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More People Consider New Jobs Because of the Pandemic

Iowa Workforce Development

Thanks to the pandemic, more workers than ever before would consider changing jobs. That's one of the findings of a study by Iowa Workforce Development of the Quad Cities region.

Ryan Murphy from the Labor Market Information Division says in our area, 33% of those currently employed are likely to accept a new job. Before COVID it was generally just 20-25%.

"Now we're seeing that number above 30 percent, higher than 30 percent and that's new. We are seeing it in industries we don't typically see those higher numbers in so we definitely incurred a shock to the labor market."

Of those currently employed, 28% are actively looking for new jobs.

Murphy says the highest numbers of people working who are willing to change are in wholesale and retail trade, manufacturing, and education and healthcare. And the main reasons people give for wanting to change jobs are better wages, working conditions, and having been laid off.

Iowa Workforce Development estimates the Quad Cities region has an available workforce of 581,000. This is generally considered to be anyone between the ages of 18-64.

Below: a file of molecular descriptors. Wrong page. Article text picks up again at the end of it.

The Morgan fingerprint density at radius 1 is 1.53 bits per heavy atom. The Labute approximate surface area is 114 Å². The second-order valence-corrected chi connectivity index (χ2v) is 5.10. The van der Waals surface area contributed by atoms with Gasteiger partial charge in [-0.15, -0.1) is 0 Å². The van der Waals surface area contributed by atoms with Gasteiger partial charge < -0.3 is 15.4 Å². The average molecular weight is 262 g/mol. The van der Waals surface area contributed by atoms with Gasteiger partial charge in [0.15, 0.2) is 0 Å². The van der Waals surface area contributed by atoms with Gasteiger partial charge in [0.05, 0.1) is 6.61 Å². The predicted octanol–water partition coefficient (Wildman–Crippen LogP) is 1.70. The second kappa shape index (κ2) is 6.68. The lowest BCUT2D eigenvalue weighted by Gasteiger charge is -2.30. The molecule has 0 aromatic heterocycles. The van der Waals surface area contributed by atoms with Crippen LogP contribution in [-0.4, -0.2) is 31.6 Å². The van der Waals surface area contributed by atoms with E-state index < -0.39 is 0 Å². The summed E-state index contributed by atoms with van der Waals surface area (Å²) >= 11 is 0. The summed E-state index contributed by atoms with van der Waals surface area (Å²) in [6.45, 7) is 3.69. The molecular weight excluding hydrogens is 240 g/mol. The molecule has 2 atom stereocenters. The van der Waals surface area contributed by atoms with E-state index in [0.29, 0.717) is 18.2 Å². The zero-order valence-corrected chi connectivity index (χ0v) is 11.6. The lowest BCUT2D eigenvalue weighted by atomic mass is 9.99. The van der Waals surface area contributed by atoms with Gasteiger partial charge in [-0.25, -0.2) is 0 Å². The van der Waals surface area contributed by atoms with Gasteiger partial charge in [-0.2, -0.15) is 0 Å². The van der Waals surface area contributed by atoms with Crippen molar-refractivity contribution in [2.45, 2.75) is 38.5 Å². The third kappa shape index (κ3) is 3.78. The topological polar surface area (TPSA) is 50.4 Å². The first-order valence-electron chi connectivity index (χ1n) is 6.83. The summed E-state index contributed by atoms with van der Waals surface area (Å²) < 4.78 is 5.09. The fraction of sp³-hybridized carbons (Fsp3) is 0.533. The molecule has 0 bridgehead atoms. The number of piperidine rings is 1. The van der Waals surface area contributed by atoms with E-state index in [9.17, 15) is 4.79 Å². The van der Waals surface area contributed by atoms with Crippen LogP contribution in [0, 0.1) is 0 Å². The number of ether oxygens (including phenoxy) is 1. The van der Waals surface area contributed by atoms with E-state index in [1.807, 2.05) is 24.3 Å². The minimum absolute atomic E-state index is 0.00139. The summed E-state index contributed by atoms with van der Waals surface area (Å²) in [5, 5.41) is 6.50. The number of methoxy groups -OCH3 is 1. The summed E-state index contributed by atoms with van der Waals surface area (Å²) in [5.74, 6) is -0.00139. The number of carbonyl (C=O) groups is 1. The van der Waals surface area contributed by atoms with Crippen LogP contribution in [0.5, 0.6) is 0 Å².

It also found that people looking for new jobs in this region are willing to drive as long as thirty minutes one-way to work.

A native of Detroit, Herb Trix began his radio career as a country-western disc jockey in Roswell, New Mexico (“KRSY, your superkicker in the Pecos Valley”), in 1978. After a stint at an oldies station in Topeka, Kansas (imagine getting paid to play “Louie Louie” and “Great Balls of Fire”), he wormed his way into news, first in Topeka, and then in Freeport Illinois. While a graduate student in the Public Affairs Reporting Program at the University of Illinois at Springfield (then known as Sangamon State University), he got his first taste of public radio, covering Illinois state government for WUIS. Here in the Quad Cities, Herb worked for WHBF Radio before coming to WVIK in 1987. Herb also produces the weekly public affairs feature Midwest Week – covering the news behind the news by interviewing reporters about the stories they cover.